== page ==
I’ve just started using my RS2. It hasn’t skipped a beat as yet however I wanted to ask a couple of questions,
All surveyors use point classification codes when in the field. Sure RS2 has the ability to manually provide a name to a point and/or provide a description however this is very time consuming on each point. Being able to upload a standard code list to the device/app and then assign those would see this device a much more attractive option for professional use.
I am not a Land Surveyor, I operate a commercial UAV company and use the RS2 for fairly basic work, the odd GCP, the odd point collection in areas not suitable for UAV survey and the odd stake out. I did a cadastral field survey yesterday with the RS2 and captured around 200 points. When processing the data it soon became very obvious that the lack of point classification alignment would soon become problematic. My son is a land surveyor and took a look at the data and the RS2 and although impressed with its price point and capability immediately identified that for a professional user the lack of point codes is a deal breaker rendering it unsuitable for use which is a shame as I dont think it would hard to solve this.
The other issue is the coordinate system, being locked in to a single option and the need to reproject coordinates post survey. This would also be a massive advantage.
I’m throwing these observations up for comment and discussion from the user group.
Hi Mike, survey points are coded according to type i.e. edge of bitumen, drain top/ toe etc, a numerical code. When processing the survey points taken you can then string the points according to code otherwise you have hundreds of survey points that are not associated by type. If you use something like Stringer you have to assign numerical codes to points. It’s really not dissimilar to classifying Lidar or photogrammetry generated point clouds through point group classification. They are still just points. If you want to quickly and accurately identify your kerbs, pits, drains, fences etc you need to assign a code if you are intending to string them, create a surface etc. Code lists are used to also provide consistent description of civil infrastructure features among professionals. I’ll attach list as an example.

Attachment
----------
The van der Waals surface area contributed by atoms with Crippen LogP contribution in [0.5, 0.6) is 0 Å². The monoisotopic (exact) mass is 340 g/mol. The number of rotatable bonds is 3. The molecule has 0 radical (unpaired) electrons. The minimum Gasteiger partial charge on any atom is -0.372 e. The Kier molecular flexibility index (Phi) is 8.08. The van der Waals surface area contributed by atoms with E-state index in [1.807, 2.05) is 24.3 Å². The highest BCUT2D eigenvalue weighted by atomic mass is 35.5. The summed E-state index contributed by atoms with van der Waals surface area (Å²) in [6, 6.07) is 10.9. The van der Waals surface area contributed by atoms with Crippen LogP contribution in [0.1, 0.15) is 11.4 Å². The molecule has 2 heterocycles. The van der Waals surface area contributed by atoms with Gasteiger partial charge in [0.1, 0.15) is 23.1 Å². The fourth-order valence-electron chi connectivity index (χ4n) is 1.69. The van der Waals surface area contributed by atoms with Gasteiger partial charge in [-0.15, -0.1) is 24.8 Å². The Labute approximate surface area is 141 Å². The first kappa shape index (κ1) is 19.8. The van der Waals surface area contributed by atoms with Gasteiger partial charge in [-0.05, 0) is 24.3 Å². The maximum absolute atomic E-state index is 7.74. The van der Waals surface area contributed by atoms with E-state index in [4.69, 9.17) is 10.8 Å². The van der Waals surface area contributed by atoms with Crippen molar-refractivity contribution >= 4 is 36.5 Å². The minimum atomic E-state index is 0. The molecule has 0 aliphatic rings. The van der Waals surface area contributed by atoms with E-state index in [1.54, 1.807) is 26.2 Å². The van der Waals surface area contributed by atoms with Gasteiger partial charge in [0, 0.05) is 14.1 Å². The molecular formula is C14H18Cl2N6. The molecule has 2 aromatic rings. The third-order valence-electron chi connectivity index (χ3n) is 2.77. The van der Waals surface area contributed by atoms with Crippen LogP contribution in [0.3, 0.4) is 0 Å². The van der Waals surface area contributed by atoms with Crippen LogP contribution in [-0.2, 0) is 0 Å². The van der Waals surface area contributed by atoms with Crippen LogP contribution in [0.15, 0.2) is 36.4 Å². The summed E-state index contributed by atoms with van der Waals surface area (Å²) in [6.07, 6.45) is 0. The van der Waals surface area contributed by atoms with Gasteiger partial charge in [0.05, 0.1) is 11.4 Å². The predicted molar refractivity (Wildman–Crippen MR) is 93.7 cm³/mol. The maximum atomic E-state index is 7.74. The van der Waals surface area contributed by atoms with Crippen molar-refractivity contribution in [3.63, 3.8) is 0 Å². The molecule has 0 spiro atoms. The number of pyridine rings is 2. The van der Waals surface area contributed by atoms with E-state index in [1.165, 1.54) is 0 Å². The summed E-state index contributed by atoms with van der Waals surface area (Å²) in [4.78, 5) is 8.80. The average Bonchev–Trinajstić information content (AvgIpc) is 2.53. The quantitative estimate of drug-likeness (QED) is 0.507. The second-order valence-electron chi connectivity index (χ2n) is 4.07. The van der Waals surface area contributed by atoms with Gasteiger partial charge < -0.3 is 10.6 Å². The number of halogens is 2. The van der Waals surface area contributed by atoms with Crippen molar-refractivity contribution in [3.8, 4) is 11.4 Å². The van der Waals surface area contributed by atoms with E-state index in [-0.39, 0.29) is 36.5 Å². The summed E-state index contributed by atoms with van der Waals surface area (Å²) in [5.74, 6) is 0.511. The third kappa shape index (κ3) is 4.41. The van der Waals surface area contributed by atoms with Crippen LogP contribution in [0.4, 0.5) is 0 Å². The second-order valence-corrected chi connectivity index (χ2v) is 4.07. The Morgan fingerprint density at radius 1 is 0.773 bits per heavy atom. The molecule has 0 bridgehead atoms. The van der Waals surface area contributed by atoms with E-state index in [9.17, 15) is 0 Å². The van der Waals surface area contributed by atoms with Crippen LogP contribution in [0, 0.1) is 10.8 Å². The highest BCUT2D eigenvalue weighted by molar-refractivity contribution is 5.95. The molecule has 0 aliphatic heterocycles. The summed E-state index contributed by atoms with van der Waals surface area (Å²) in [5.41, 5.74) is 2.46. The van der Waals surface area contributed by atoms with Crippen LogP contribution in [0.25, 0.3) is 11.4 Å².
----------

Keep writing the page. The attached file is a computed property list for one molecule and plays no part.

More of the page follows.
A standard list of codes to be used when undertaking work for the road authority in my area. Sure I could enter each one in the comments section when taking each point and then group them via the CSV file, but being able to import a list and simply assign a code to a point on the fly would be the way to go. This is how its done using other equipment.
Yeah after purchasing two units realized I was locked to WGS84 which is useless in the states for professional work. You can convert a known point, and manually enter codes. It’s not a perfect system by any means and you get what you pay for. I’m waiting on any recommendations to fellow users in the states until they can get the software to a functional state that is ready to go.
When you have these requirements, I would use the Microsurvey Fieldgenius software instead. Then you can have everything mentioned here, and use the same data-collector and software for your total station and so on.
Survey Master application for Android does exactly that. And its free
It also provide on site calibration/grid shift (localization), cogo, prefix point naming etc.
I tested this back in 2016 but had issues with connection. Its works better now but be aware of issues as its not been fully tested.
Use T300 model and NMEA over bluetooth.
Oh, I think I have a bunch of updates for this thread!
The first one is that our mobile app to operate the receivers, Emlid Flow (ex. ReachView 3), supports working with plenty of coordinate systems. Moreover, a while ago, we added a new CRS registry in the app. So now it’s easier to navigate in all the coordinate systems. You can find the needed one by its name or your country name.
And one more update is that we added codes support in Emlid Flow under the Survey plan. So you can set codes for different types of objects to ease future work with the collected data. More details on working with the codes you can find in this article.